The Kansas Constitution makes public education a state responsibility while at the same time providing for the operation of public schools by local school boards elected by citizens of the school district. Each board consists of seven members. The only exception is Fort Leavenworth USD 207. As a military base school system, the district serves only kindergarten through ninth grade students, and the governing board is composed of three residents of the base appointed by the commanding officer of Fort Leavenworth.
Close to 2,000 men and women guide Kansas public schools systems, employing more than 70,000 Kansans and serving nearly 500,000 children. Board members receive no pay for their service, only the satisfaction that comes from providing an indispensable public service!
The mission of the public school is to educate each child to their fullest potential. The local school board, an integral part of the American institution of representative government, acts on behalf of the people of each community to translate that education mission into reality.
In 2015, the Kansas Legislature passed HB 2104, changing local election dates, including the dates for local school board elections. Previously school board general elections were held in the spring of odd-numbered years.
The new law requires these elections to be held on the Tuesday following the first Monday in November of odd-numbered years. If necessary, primary elections will be held on the first Tuesday in August of odd numbered years. November 2017 was the first election under the new law.
KASB encourages current board members to seek another term. Your experience makes you an invaluable asset to your community. KASB also encourages other committed, visionary community members to seek election and serve in this important voluntary role in your community!
Every school district in Kansas is governed by a locally-elected board of education. In fact, school board members as a whole comprise the largest body of elected officials in our country. The qualifications for effective service as a board member are many, even though the actual legal requirements are few!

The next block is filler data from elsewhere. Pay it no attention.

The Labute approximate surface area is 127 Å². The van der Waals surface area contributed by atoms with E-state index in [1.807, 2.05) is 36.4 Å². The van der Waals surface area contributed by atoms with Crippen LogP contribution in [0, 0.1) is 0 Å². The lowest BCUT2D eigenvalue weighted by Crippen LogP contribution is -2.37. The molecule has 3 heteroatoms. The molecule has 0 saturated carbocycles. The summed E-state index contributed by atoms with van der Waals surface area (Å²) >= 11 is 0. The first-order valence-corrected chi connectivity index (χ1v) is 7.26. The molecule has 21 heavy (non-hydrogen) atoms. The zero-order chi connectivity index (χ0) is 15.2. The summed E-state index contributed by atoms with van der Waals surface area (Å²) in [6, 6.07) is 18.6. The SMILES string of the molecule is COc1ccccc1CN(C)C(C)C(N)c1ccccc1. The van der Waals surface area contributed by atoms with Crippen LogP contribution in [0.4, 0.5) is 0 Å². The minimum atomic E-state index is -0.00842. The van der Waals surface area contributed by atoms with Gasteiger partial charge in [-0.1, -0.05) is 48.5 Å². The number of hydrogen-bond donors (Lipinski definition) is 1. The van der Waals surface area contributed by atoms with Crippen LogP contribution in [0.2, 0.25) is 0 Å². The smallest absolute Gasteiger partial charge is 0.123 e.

School board members must be registered voters in the school district and cannot be an employee of the board on which they are a member. If board members are elected from certain areas of the district rather than at-large, they must live in the area of the district from which they are seeking office. School board members serve staggered four-year terms, so the entire board is not up for election at the same time.
School board elections are held the first Tuesday in November of each odd-numbered year. A primary election must be conducted if more than three people file for the same school board position. Newly elected board members take office the second Monday in January following the election.
To accomplish the mission and goals of the school district, it is very important for you to work as a team member and cooperate with other board members. Decision-making authority is vested in the board of education, not in individual members.
The locally-elected school board is entrusted with the responsibility of maintaining, developing and operating local schools. School board members make important decisions with long-lasting implications for their community and its citizens. They establish a vision for the public education system in their community, are responsible for hiring and evaluating the superintendent of schools, adopt policies and monitor district finances, among other responsibilities.
Setting a vision is not just another way of saying “goal setting” or “long-range planning.” The word comes from the Latin videre, which means “to see,” and a vision for a school district should, in fact, give people another way to see their schools, clearly showing the district not only as it is, but also what it might become.
As a school board member, you will have a central role in defining your district’s vision, but yours should not be the only viewpoint considered. Teachers, administrators, community members and students are more likely to support the board’s vision if they feel they have played a part in developing it.
The process of creating a vision involves making choices, not only about where the district is headed, but also about how it will get there. For this reason, establishing a vision may be the most difficult responsibility any school board faces. But it is also perhaps the most important.
Specific responsibilities for school board members include:
Because the day-to-day operation of the district is the superintendent’s responsibility, selecting and retaining the right superintendent of schools for the district is a critical board decision. Hiring the right superintendent can mean having a school system in which children learn, administrators and teachers work together harmoniously and parents are satisfied and supportive.
Perhaps no single decision a board makes has more impact than the selection of the superintendent.